The plaintiffs were entitled to a deed only upon payment of the purchase price. Pead v. Trull, 173 Mass. 450, 451-452. Cook v. Doggett, 2 Allen 439, 440. Beck v. Doore, 319 Mass. 707, 710. See Leigh v. Rule, 331 Mass. 664, 668. There was no evidence of the ability of the plaintiffs to perform or of tender by them, or of any repudiation by the defendants prior to action. In the circumstances some

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evidence of demand by the plaintiffs for conveyance and of refusal was necessary to invoke the rule that tender is excused if the other party has shown that he cannot or will not perform. Cook v. Doggett, 2 Allen 439, 440. See Leigh v. Rule, 331 Mass. 664, 668; Vander Realty Co. Inc. v. Gabriel, 334 Mass. 267, 271; Siegel v. Shaw, 337 Mass. 170, 174. There is no basis for an inference that the defendants undertook to inform the plaintiffs when the title was cleared of the assumed defect. Compare Harriman v. Tyndale, 184 Mass. 534, 539.

The defendants' reliance on the statute of frauds after the action was brought, and a declaration filed which could be construed to assert rights under the contract, does not avail the plaintiffs. It does not establish the ability of the plaintiffs to perform seasonably or that, on seasonable demand for deed and a tender, the defendants would not have conveyed.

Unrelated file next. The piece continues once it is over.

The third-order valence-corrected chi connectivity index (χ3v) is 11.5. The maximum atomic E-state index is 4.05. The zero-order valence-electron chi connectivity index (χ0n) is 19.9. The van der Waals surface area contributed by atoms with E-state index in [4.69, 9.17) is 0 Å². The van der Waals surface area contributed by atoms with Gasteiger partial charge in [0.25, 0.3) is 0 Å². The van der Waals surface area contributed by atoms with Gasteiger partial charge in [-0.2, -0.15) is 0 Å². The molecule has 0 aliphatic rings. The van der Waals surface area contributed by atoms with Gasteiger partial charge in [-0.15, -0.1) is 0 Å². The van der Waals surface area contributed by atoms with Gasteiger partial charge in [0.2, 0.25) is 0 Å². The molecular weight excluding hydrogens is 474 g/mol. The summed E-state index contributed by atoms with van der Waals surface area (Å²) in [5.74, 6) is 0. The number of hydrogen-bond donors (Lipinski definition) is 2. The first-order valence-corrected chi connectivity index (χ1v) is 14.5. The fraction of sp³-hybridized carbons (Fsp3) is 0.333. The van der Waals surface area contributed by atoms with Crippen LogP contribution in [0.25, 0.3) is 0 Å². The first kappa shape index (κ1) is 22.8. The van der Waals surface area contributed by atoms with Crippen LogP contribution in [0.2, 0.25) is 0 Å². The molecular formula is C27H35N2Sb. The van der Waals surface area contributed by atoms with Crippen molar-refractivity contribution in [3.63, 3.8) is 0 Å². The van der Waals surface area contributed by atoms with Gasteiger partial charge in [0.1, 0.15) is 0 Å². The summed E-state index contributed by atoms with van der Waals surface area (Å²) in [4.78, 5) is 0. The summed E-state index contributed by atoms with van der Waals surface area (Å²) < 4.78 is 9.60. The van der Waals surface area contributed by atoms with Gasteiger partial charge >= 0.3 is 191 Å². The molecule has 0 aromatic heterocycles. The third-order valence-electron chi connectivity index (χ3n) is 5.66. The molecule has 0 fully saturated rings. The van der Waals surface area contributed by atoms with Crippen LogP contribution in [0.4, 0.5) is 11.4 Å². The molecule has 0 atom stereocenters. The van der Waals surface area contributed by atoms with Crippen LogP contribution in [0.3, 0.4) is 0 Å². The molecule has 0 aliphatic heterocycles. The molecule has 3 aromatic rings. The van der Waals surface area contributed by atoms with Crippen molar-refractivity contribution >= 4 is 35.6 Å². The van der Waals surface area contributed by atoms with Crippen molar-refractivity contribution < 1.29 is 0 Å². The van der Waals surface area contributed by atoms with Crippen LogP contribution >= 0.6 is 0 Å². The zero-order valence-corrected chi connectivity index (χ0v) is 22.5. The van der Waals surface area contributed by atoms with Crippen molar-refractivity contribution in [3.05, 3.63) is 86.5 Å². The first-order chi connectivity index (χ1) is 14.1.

The declaration and the evidence do not bring the plaintiffs within the cases of King v. Welcome, 5 Gray 41, and Freeman v. Foss, 145 Mass. 361. The plaintiffs' right must be predicated upon nonperformance of the contract. An allegation of nonperformance must be implied in count 2, if it is to be construed as stating any cause, for there is no right to recover the consideration given for a parol undertaking to convey where the defendant is willing to perform. Coughlin v. Knowles, 7 Met. 57. Riley v. Williams, 123 Mass. 506. Twomey v. Crowley, 137 Mass. 184. In the King case the plaintiff declared in quantum meruit for work and labor for the defendant, and the defendant, admitting the performance of the labor and its value, set up a contract to work for a longer period, which was within the statute, and that it was not complied with by the plaintiff. In distinguishing Coughlin v. Knowles, supra, the court said that there the action failed because there was no failure of the agreed upon consideration and no basis for implying the promise necessary for the action, while in the King case it was the defence which failed. Whatever the validity of the distinction (see Corbin, Contracts, Section 332, p. 177; Section 334, p. 183; Keener, Quasi-Contracts, pp. 234-238; Woodward,

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Quasi Contracts, pp. 154-156; 10 Harv. L. Rev. 451; 21 Harv. L. Rev. 544-545; L. R. A. 1916D, 899), the cause of action in this case has failed on the ground stated.

4. The motion for directed verdicts should have been allowed. The other exceptions need not be considered.

Exceptions sustained.

Judgment for the defendants.